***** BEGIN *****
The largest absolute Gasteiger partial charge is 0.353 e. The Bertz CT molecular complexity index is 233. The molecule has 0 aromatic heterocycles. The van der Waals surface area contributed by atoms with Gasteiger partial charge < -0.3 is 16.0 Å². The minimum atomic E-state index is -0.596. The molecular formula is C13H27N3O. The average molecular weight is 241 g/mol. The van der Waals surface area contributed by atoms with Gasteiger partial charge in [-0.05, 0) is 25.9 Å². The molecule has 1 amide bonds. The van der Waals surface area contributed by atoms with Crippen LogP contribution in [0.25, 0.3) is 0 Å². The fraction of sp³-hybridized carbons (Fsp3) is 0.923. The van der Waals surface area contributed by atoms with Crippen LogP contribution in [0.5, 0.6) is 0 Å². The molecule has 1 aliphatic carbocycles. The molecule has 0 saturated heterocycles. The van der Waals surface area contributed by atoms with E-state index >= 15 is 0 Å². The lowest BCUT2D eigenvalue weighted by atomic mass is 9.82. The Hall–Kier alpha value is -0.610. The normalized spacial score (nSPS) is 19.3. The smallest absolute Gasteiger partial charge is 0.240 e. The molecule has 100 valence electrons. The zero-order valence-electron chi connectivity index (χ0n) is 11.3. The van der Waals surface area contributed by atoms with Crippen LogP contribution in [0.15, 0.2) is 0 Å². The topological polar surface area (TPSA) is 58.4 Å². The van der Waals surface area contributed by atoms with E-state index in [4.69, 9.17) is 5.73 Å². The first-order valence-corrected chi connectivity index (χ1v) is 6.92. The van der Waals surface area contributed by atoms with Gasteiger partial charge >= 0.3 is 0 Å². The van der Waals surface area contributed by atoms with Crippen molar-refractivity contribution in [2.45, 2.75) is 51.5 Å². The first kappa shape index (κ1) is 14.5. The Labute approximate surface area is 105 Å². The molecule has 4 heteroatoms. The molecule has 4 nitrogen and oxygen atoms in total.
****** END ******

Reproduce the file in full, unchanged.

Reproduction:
The largest absolute Gasteiger partial charge is 0.353 e. The Bertz CT molecular complexity index is 233. The molecule has 0 aromatic heterocycles. The van der Waals surface area contributed by atoms with Gasteiger partial charge < -0.3 is 16.0 Å². The minimum atomic E-state index is -0.596. The molecular formula is C13H27N3O. The average molecular weight is 241 g/mol. The van der Waals surface area contributed by atoms with Gasteiger partial charge in [-0.05, 0) is 25.9 Å². The molecule has 1 amide bonds. The van der Waals surface area contributed by atoms with Crippen LogP contribution in [0.25, 0.3) is 0 Å². The fraction of sp³-hybridized carbons (Fsp3) is 0.923. The van der Waals surface area contributed by atoms with Crippen LogP contribution in [0.5, 0.6) is 0 Å². The molecule has 1 aliphatic carbocycles. The molecule has 0 saturated heterocycles. The van der Waals surface area contributed by atoms with E-state index >= 15 is 0 Å². The lowest BCUT2D eigenvalue weighted by atomic mass is 9.82. The Hall–Kier alpha value is -0.610. The normalized spacial score (nSPS) is 19.3. The smallest absolute Gasteiger partial charge is 0.240 e. The molecule has 100 valence electrons. The zero-order valence-electron chi connectivity index (χ0n) is 11.3. The van der Waals surface area contributed by atoms with Crippen LogP contribution in [0.15, 0.2) is 0 Å². The topological polar surface area (TPSA) is 58.4 Å². The van der Waals surface area contributed by atoms with E-state index in [4.69, 9.17) is 5.73 Å². The first-order valence-corrected chi connectivity index (χ1v) is 6.92. The van der Waals surface area contributed by atoms with Gasteiger partial charge >= 0.3 is 0 Å². The van der Waals surface area contributed by atoms with Crippen molar-refractivity contribution in [2.45, 2.75) is 51.5 Å². The first kappa shape index (κ1) is 14.5. The Labute approximate surface area is 105 Å². The molecule has 4 heteroatoms. The molecule has 4 nitrogen and oxygen atoms in total.